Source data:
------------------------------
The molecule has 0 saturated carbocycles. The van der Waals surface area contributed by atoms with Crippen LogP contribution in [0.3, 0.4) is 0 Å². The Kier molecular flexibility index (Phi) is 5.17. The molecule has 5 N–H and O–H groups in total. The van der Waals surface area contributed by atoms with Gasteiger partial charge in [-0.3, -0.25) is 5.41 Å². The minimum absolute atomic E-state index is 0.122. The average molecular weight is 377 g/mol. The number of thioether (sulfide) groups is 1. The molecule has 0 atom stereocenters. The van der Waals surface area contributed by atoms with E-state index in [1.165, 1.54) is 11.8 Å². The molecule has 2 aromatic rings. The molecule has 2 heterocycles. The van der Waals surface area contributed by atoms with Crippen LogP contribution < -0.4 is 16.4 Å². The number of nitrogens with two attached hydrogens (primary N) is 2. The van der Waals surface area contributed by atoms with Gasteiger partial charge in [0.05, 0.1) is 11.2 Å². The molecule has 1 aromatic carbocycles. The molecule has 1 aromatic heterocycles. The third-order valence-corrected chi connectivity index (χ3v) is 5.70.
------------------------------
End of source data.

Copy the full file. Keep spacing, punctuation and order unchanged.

The molecule has 0 saturated carbocycles. The van der Waals surface area contributed by atoms with Crippen LogP contribution in [0.3, 0.4) is 0 Å². The Kier molecular flexibility index (Phi) is 5.17. The molecule has 5 N–H and O–H groups in total. The van der Waals surface area contributed by atoms with Gasteiger partial charge in [-0.3, -0.25) is 5.41 Å². The minimum absolute atomic E-state index is 0.122. The average molecular weight is 377 g/mol. The number of thioether (sulfide) groups is 1. The molecule has 0 atom stereocenters. The van der Waals surface area contributed by atoms with E-state index in [1.165, 1.54) is 11.8 Å². The molecule has 2 aromatic rings. The molecule has 2 heterocycles. The van der Waals surface area contributed by atoms with Crippen LogP contribution < -0.4 is 16.4 Å². The number of nitrogens with two attached hydrogens (primary N) is 2. The van der Waals surface area contributed by atoms with Gasteiger partial charge in [0.05, 0.1) is 11.2 Å². The molecule has 1 aromatic carbocycles. The molecule has 1 aromatic heterocycles. The third-order valence-corrected chi connectivity index (χ3v) is 5.70.